For the first handful of games this season, the Los Angeles Rams’ secondary looked almost unchanged from week to week. Jordan Fuller and Russ Yeast would play just about every snap at safety, Derion Kendrick and Ahkello Witherspoon would do the same at corner, and Cobie Durant would play between 65-80% as the nickel defender.
However, in the last two weeks – particularly last Sunday against the Steelers – the Rams have been tinkering with some changes to their defensive backfield. Kendrick played a season-low 89% of the defensive snaps in Week 6, with Durant playing a season-high 87%, and then in Week 7, Kendrick played 37% and Durant played all 59 snaps.
It was partly because Kendrick’s practice participation was limited due to his arrest last Monday, but the Rams began tinkering the week prior. This experimentation also involved more opportunities for Quentin Lake, who played 27 snaps in Week 6 and 28 snaps on Sunday after his previous season-high was 15 back in Week 3.
Raheem Morris addressed these changes and said he likes what he’s seen from both Durant on the inside and Lake in the slot, which could lead to bigger roles for both players moving forward.
“Cobie had to go outside a little bit and that was where he played, had a nice knockdown pass, was really close on another one that we felt like he could have played a little bit better,” Morris said Thursday. “Really proud of him just being able to bounce out there and be able to pick up for his brother that had some issues last week we had to deal with. Cobie just showed some of his versatility that he can do and so did Quentin Lake being able to slide inside and do some of those things for us in those structures.”
The Rams wouldn’t be exploring these changes if Lake and Durant weren’t playing well, which Morris says has earned them more opportunities. Lake allowed three catches against the Steelers but they only went for 17 yards. Durant had a nice pass breakup but he also allowed three catches for 53 yards on five targets.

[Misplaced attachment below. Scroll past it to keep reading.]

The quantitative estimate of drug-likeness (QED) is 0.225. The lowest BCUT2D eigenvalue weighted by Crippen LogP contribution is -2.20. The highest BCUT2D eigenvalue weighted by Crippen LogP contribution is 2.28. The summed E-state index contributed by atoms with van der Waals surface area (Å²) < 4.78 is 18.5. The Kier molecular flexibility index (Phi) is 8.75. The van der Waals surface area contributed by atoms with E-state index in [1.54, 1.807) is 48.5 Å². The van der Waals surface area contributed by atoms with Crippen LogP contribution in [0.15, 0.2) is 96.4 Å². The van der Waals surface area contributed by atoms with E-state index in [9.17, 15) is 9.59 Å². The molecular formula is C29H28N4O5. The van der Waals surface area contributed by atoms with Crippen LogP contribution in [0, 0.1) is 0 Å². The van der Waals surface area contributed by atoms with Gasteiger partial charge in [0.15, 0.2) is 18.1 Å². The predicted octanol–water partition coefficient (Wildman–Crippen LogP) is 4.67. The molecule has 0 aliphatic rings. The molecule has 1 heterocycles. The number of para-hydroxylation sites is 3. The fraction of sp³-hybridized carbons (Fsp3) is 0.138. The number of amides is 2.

“You really explore more of those things when people play well and Quentin Lake’s been playing really well so you explore more of him playing some inside stuff for us,” Morris said. “Cobie’s been playing really well, just about most of the spots we put him at and playing at a high level so getting those guys in the grass as much as possible and finding that right combination to give you your best results to endure a whole game or play the way you need to play is part of it too.”
The Rams aren’t going to take Fuller, Yeast or Witherspoon off the field because they’ve all been playing well, but Kendrick’s role is certainly in danger of shrinking. He started the season well, allowing just six catches for 43 total yards in the first four games, but in the last three, he’s given up 154 yards on eight receptions with no pass breakups and three costly penalties.
Morris was still proud of the way Kendrick played in a limited role last week, but he knows the corner’s absence during the week affected his play against Pittsburgh. In the loss, Kendrick allowed 67 yards on three catches (three targets) despite only playing 15 coverage snaps.
“Always has an effect. You can’t ever discredit absence so certainly it did, right?” Morris said. “He was able to come back and play a role for us. He wasn’t playing his normal role, but he was able to come back and help us play in the role he was able to play in. To say how it affected him, probably a better question for him, right? He played decent. We gave a play at the end that we should have some help on and different other things but I’m not sure if that was the reason of the absence. It’s just more so really the mental stamina of doing things right, better, faster in order to make a few plays towards the end, right?”
Dallas only runs 11 personnel 56.4% of the time, according to Sumer Sports, so they won’t have three receivers on the field as much as some other teams do. It’ll be worth seeing whether the Rams deploy Kendrick or Durant at outside corner in their base packages this weekend, and how much Lake mixes in to counter the Cowboys’ tight ends.